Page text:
Tsunami Hit Khao Lak Resort Develops Responsible Tourism

Chris Grad - Feb 24, 2014
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In 2004, on the Boxing Day, several parts along the coast of the Indian Ocean were devastated by a mammoth tsunami. Khao Lak, a sleepy resort in Thailand with beachfront, was one of the worst hit areas. The coastal topography of Khao Lak and its deep beaches and the fact that a major part of the flatland was above the sea level by only a few meters were cited as the key reasons for its devastation.

The accommodation that was available in this resort consisted of low-rise as well as single buildings which also included several conventional bamboo bungalows, unlike Phuket’s high-rise hotels. They could not withstand the onslaught of the more than 10 meters high waves.

However, except for the police boat that was washed inshore by about a kilometer, there is no sign of any devastation now. The boat is now a part of the tsunami memorial site. The evacuation route signage (in the event of a tsunami) and the siren towers that have been installed stand as subtle reminders of the tragedy.

It is highly recommended that tourists to Thailand visit the small museum in Bang Niang village which provides an account of the devastation as well as recovery. Admission to the museum is free, but donations are accepted by the museum to help aid the regeneration of the area.

Though more than 50 shops and restaurants have come up along the central thoroughfare, including international brands like McDonald’s, Khao Lak continues to retain its appeal and charm when it comes to experiencing an authentic Thai resort. Khao Lak is about an hour away from the highly developed Phuket.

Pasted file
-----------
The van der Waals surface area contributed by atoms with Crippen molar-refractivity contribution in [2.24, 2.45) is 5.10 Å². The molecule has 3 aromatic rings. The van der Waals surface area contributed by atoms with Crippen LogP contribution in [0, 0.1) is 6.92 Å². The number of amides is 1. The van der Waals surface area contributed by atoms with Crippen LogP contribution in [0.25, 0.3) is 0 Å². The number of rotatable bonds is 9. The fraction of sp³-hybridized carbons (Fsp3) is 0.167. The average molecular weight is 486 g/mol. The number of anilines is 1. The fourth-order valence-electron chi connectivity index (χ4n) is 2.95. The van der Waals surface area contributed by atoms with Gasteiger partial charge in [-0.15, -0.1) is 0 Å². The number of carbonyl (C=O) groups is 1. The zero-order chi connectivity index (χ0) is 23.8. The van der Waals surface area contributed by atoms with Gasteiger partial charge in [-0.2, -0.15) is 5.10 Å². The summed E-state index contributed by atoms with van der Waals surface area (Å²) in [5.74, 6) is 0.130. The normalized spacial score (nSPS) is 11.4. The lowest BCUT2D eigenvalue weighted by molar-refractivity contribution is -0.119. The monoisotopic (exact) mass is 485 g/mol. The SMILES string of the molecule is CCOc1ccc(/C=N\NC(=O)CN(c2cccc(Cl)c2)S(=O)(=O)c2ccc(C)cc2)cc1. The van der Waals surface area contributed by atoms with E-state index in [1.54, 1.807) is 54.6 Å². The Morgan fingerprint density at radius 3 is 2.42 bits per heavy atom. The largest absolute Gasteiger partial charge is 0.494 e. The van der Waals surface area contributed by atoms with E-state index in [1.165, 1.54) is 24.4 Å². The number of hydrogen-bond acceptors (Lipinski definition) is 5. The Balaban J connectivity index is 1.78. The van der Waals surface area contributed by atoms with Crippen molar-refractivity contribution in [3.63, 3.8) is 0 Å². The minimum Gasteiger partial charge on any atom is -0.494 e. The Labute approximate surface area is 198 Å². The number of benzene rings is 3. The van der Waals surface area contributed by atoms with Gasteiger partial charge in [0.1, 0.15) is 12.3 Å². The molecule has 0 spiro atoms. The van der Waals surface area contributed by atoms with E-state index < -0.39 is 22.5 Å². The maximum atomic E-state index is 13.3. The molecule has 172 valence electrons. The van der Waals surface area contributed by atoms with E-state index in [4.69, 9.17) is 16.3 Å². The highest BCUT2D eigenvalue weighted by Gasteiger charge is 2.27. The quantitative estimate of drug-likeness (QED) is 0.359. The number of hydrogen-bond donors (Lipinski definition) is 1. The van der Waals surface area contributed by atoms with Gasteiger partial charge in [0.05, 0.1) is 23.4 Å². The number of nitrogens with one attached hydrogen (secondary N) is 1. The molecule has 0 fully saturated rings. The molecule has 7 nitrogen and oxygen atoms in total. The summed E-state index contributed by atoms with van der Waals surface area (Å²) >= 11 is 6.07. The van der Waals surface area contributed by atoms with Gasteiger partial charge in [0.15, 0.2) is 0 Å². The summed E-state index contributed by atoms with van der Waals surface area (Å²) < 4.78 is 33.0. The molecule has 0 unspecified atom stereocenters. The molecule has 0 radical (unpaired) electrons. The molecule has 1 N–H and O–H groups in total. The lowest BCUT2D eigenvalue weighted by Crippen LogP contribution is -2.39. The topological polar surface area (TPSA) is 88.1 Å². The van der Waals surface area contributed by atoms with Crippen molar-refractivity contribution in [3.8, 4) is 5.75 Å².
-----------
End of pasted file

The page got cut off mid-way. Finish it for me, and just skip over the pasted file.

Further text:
Today, tourism is flourishing in this place as tourists admire Khao Lak’s laid-back culture, unspoilt beaches and natural beauty. Near to this place, there are about five national parks, including the stupendous Khao Sok, one of the biggest natural mangrove ecosystems in Thailand. The spectacular marine park Similan and Surin Islands for which Khao Lak is the departure point offers world-class snorkeling and diving and an opportunity to meet the local Chao Ley (sea gypsies).

As far as accommodation is concerned, one of the leading hotels in this area is the Sarojin. In addition to offering a luxurious resort experience, the hotel assumes a leadership role when it comes to implementing sustainable practices and community engagement.

The five-star property is located 20 minutes away from Khao Lak. The hotel is named after a local Thai nobleman’s eldest daughter, Lady Sarojin, who is known for her hospitality. In recognition of the commitment and dedication the staff who worked at the hotel after the tsunami, the rooms are named after these staff members.

When tsunami struck, the resort was under construction. One week after the tsunami hit the region, a community fund was set up by the hotel to raise and distribute money to the people in the local community. Guest donations went to building fishing boats, homes, schools and roads; providing prosthetic limbs; supporting the local orphanage; and animal welfare activities.

After its opening, the Sarojin has been working with national park guides and offering responsible eco-tours which offer guests an insight into the life and customs in Thailand. The hotel won the community tourism award (Green Excellence Awards) in 2013 from Thailand’s Tourism Authority in recognition of their effort to promote conservation of natural as well as cultural resources and develop sustainable tourism.

Accepting the award, the co-owner of the hotel, Kate Kemp, said that it is the company’s priority to create environments and opportunities for guests to engage with the local community in a sensitive as well as cooperative way. According to her, some guests have donated thousands of dollars after returning home from their holidays.


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